Marshall closing in on Sun Belt title in Caldwell’s first season

If all goes well for the Marshall women’s basketball on their two-game road trip this weekend, the Thundering Herd could be well on their way to a Sun Belt Conference regular season championship.

Marshall (17-6, 11-1 Sun Belt) leads the league by two full games over James Madison and Troy with six games to play. The Thundering Herd have already equalled their win total from last season.

First-year head coach Kim Caldwell is not surprised that her team has played better basketball during the back half of their schedule. Implementing her unique style of uptempo offense, pressure defense and frequent substitutions isn’t conducive to immediate success.

“You are just reteaching a lot of things. You are telling people to run forward on defense instead of run back on defense. You are subbing people out when a lot of the time, people are getting subbed out for making a mistake. We are subbing them out so we can keep him in the game longer and we can keep them fresh,” Caldwell said on Tuesday’s edition of MetroNews Talkline.

“A lot of basketball things they have spent 15 years learning, they had to relearn. That took some time to get them comfortable playing at this pace. They are allowed to shoot it quick. You are allowed to make mistakes and play through it because we are going to have so many possessions.”

Marshall started the season with a 2-4 record before defeating Florida, 91-88 in Huntington.

“November was ugly but we survived it. Thankfully, things have started to jell at the right time for us.”

Frankfort High School graduate Abby Beeman engineers a Marshall offense that is averaging 84 points per game. Caldwell is more impressed with the 5-foot-4 guard’s rebounding (6 per game) and assist totals (140).

“Her points are her points. She can score any type of way. But the fact the she is our leading rebounder and she leads us in assists, she has had three triple-doubles this year, she loves basketball and is a special kid. I wish I could coach an Abby Beeman every year.”

Fairmont Senior graduate Meredith Maier has elevated her level of play since the start of the conference schedule.

“It took her the month of November to figure it out. Once it clicked, it clicked. We’ve had some injuries. Mahogany Matthews is out. So she has really stepped up big. The day we found out that [Matthews] wasn’t going to be with us for a while, I think Meredith had 20 points. She has been playing really well ever since. She has been in the gym. She is a selfless player and she will do anything for her teammates.”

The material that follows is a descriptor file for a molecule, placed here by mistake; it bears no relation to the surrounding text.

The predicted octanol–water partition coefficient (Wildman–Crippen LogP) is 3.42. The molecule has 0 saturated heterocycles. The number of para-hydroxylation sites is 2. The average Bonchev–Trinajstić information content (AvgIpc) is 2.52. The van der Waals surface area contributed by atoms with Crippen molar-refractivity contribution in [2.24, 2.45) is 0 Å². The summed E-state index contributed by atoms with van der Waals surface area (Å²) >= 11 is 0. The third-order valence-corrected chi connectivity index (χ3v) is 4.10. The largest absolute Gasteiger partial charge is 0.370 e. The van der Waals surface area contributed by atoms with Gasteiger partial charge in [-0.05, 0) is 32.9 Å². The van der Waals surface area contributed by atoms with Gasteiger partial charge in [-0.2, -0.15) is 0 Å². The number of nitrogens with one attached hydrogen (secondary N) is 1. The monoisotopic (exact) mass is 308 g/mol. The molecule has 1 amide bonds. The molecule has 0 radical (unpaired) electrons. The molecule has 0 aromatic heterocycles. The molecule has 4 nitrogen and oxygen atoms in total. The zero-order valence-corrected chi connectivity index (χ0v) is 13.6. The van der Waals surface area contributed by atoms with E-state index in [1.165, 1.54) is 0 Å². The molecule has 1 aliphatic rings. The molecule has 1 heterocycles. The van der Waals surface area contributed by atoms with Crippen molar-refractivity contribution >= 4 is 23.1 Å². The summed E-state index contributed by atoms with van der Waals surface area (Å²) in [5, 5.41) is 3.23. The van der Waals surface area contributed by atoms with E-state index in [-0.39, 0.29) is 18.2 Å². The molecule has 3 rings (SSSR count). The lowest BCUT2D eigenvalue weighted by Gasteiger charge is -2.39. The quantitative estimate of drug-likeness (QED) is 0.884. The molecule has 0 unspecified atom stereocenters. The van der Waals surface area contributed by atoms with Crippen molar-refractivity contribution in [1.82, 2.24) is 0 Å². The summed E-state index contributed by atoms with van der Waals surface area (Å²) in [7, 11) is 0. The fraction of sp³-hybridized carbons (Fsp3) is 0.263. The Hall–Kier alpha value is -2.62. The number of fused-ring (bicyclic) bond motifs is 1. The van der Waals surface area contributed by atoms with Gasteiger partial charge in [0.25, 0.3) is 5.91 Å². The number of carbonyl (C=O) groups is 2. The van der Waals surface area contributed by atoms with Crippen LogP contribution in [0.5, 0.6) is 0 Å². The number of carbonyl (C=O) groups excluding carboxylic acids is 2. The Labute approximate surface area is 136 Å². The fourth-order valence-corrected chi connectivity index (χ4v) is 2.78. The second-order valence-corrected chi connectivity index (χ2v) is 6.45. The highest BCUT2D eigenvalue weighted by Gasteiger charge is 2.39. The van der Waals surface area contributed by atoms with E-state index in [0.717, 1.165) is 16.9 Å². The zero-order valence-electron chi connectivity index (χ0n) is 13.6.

Marshall returns to action Thursday after an eight-day break, their longest stretch off the court during their conference schedule. Caldwell says keeping the team sharp was a focus during the off-week.

“We worked them a little harder. A lot of people probably expected us to let them get away. But I told them, ‘Hey, in three weeks, you can be away as long as you want. We can rest. We don’t have to do a lot in the postseason. Let’s just finish what we tried to start’. So we practiced pretty hard.

“We had Sunday off. It was weird. I thought I was really going to like it but it is a little bit weird having this long of a break when you were catching your stride.”

The Thundering Herd visit Appalachian State Thursday at noon. Their two-game weekend trip continues Saturday at Old Dominion. Marshall’s next four games are on the road. The Thundering Herd has already defeated both of their next two opponents in Huntington.

“We’re playing a pretty high elevation. It is Kids Day. It is a doubleheader (with the men’s teams). And then we go to ODU. We have the toughest part of our schedule at the end.”

Caldwell led Glenville State to the 2022 NCAA Division II National Championship and a spot in the Final Four a year later prior to arriving at Marshall. She continues to build on the legacy of her father, the late Scott Stephens. Stephens won three Class AAA state championships and 254 games in 16 seasons as the head coach at Parkersburg South.

“It has been very important for me to stay in this state. That has a lot more to do with my dad and the legacy he built in this state. Every time I would walk into a gym with him, everyone would know who he was. The fact that he was 6-foot-10 didn’t hurt.

“I didn’t want to go somewhere and almost start over. I wanted to be in this state and be somewhere where they care about women’s basketball. People will support you and you’ll have fans in the seats. We definitely had that at Glenville. We certainly had it at Parkersburg South. We’re starting to grow it here.”


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